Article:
Check Your Perceptions with Someone Else
Another way we can increase the accuracy of impressions is through perception checking, seeking clues to validate our perceptions. This is a verbal process that involves literally asking someone else if your impression of them is accurate. Admittedly, this process is easier to do with friends than strangers, but again, there are two steps. First, describe what you are perceiving. 'Hey, I noticed that you called me a lot yesterday, and today you seem unhappy.' That's an example of describing what you've observed.
The other step is confirmation. Basically, ask if your impression is accurate. 'Something's bothering you, isn't it?' Don't try and be a mind reader; don't assume that you know what's going on based on your impression. Your impressions can be great tools to pick up on clues about other people, but use them to get a conversation started.
When we form a first impression of another person, we make assumptions. We can't help it; uncertainty is part of the impression-forming process. That's why it's important to find out if our impressions are accurate. Reducing uncertainty simply means decreasing the number of factors we were uncertain about when we formed the impression.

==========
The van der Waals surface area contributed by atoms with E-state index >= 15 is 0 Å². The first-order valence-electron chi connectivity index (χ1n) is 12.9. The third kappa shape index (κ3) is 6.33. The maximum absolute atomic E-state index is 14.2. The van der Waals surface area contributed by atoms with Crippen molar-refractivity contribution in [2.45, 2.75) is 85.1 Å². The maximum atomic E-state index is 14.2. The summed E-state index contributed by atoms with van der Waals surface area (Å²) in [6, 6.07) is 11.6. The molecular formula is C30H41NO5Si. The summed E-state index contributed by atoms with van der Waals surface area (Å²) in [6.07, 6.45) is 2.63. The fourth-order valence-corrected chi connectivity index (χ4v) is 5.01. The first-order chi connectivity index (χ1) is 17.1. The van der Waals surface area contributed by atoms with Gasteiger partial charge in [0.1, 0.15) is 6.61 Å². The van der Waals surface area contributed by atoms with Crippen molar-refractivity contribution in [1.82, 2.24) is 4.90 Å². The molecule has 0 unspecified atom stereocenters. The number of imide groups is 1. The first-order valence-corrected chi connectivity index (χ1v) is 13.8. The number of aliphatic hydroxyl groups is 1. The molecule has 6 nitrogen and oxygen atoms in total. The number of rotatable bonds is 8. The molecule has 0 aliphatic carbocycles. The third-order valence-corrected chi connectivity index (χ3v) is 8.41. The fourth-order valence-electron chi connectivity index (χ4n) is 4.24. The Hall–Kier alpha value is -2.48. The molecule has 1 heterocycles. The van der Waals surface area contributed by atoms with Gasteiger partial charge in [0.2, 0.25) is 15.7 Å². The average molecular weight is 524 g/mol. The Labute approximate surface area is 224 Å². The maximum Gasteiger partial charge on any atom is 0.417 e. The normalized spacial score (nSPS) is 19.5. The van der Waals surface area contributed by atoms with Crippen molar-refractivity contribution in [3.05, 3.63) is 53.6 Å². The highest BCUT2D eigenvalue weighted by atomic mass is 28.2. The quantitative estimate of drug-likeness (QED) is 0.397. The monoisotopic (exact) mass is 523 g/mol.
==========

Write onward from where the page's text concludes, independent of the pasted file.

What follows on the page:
You can reduce uncertainty about a person by simply getting to know them. Try asking the person questions to find out what's on his or her mind. You could also ask other people who know the person whether the type of behavior you've witnessed is normal or out of character. This process can help you decide whether or not your first impression was valid. If not, remind yourself that the impression was inaccurate, and let your mind form new impressions, using all of the new information you've gathered to clarify the things you didn't understand.
Increase Cultural Sensitivity